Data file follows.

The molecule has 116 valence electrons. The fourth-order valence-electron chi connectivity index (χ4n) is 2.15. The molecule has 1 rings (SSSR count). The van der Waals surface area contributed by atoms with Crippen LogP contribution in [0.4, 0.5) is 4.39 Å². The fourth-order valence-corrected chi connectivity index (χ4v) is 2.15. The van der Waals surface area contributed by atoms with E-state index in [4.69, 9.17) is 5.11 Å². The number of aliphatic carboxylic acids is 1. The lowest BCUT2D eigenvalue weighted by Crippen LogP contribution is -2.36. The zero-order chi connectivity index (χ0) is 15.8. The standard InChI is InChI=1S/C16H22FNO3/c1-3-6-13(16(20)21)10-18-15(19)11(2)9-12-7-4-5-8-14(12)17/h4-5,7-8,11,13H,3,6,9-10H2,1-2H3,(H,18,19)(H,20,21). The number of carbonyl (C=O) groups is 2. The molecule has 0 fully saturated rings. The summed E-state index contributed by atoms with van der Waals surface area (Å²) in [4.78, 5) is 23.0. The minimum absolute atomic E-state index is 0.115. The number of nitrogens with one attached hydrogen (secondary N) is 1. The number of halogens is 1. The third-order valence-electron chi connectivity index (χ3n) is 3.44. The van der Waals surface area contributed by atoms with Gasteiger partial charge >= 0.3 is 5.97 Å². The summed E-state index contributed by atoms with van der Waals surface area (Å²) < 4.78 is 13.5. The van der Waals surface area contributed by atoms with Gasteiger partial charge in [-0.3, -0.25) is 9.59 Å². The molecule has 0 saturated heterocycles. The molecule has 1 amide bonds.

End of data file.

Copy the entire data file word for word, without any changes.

The molecule has 116 valence electrons. The fourth-order valence-electron chi connectivity index (χ4n) is 2.15. The molecule has 1 rings (SSSR count). The van der Waals surface area contributed by atoms with Crippen LogP contribution in [0.4, 0.5) is 4.39 Å². The fourth-order valence-corrected chi connectivity index (χ4v) is 2.15. The van der Waals surface area contributed by atoms with E-state index in [4.69, 9.17) is 5.11 Å². The number of aliphatic carboxylic acids is 1. The lowest BCUT2D eigenvalue weighted by Crippen LogP contribution is -2.36. The zero-order chi connectivity index (χ0) is 15.8. The standard InChI is InChI=1S/C16H22FNO3/c1-3-6-13(16(20)21)10-18-15(19)11(2)9-12-7-4-5-8-14(12)17/h4-5,7-8,11,13H,3,6,9-10H2,1-2H3,(H,18,19)(H,20,21). The number of carbonyl (C=O) groups is 2. The molecule has 0 fully saturated rings. The summed E-state index contributed by atoms with van der Waals surface area (Å²) in [4.78, 5) is 23.0. The minimum absolute atomic E-state index is 0.115. The number of nitrogens with one attached hydrogen (secondary N) is 1. The number of halogens is 1. The third-order valence-electron chi connectivity index (χ3n) is 3.44. The van der Waals surface area contributed by atoms with Gasteiger partial charge >= 0.3 is 5.97 Å². The summed E-state index contributed by atoms with van der Waals surface area (Å²) < 4.78 is 13.5. The van der Waals surface area contributed by atoms with Gasteiger partial charge in [-0.3, -0.25) is 9.59 Å². The molecule has 0 saturated heterocycles. The molecule has 1 amide bonds.